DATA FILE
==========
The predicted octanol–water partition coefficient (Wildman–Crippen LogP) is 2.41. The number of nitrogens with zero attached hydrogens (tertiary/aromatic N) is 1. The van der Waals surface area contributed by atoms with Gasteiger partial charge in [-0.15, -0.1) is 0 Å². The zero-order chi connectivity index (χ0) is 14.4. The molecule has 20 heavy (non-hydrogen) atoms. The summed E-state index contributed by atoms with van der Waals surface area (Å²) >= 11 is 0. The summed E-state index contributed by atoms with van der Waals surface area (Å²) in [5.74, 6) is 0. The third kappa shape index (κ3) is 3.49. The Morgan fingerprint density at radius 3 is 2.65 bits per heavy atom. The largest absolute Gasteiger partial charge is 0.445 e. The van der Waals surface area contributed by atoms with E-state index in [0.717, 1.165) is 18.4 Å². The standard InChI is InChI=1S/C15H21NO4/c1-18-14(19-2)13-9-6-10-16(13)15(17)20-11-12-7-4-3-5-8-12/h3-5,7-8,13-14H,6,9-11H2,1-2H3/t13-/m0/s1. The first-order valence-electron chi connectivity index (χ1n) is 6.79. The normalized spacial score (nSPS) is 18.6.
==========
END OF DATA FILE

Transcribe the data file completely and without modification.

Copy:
The predicted octanol–water partition coefficient (Wildman–Crippen LogP) is 2.41. The number of nitrogens with zero attached hydrogens (tertiary/aromatic N) is 1. The van der Waals surface area contributed by atoms with Gasteiger partial charge in [-0.15, -0.1) is 0 Å². The zero-order chi connectivity index (χ0) is 14.4. The molecule has 20 heavy (non-hydrogen) atoms. The summed E-state index contributed by atoms with van der Waals surface area (Å²) >= 11 is 0. The summed E-state index contributed by atoms with van der Waals surface area (Å²) in [5.74, 6) is 0. The third kappa shape index (κ3) is 3.49. The Morgan fingerprint density at radius 3 is 2.65 bits per heavy atom. The largest absolute Gasteiger partial charge is 0.445 e. The van der Waals surface area contributed by atoms with E-state index in [0.717, 1.165) is 18.4 Å². The standard InChI is InChI=1S/C15H21NO4/c1-18-14(19-2)13-9-6-10-16(13)15(17)20-11-12-7-4-3-5-8-12/h3-5,7-8,13-14H,6,9-11H2,1-2H3/t13-/m0/s1. The first-order valence-electron chi connectivity index (χ1n) is 6.79. The normalized spacial score (nSPS) is 18.6.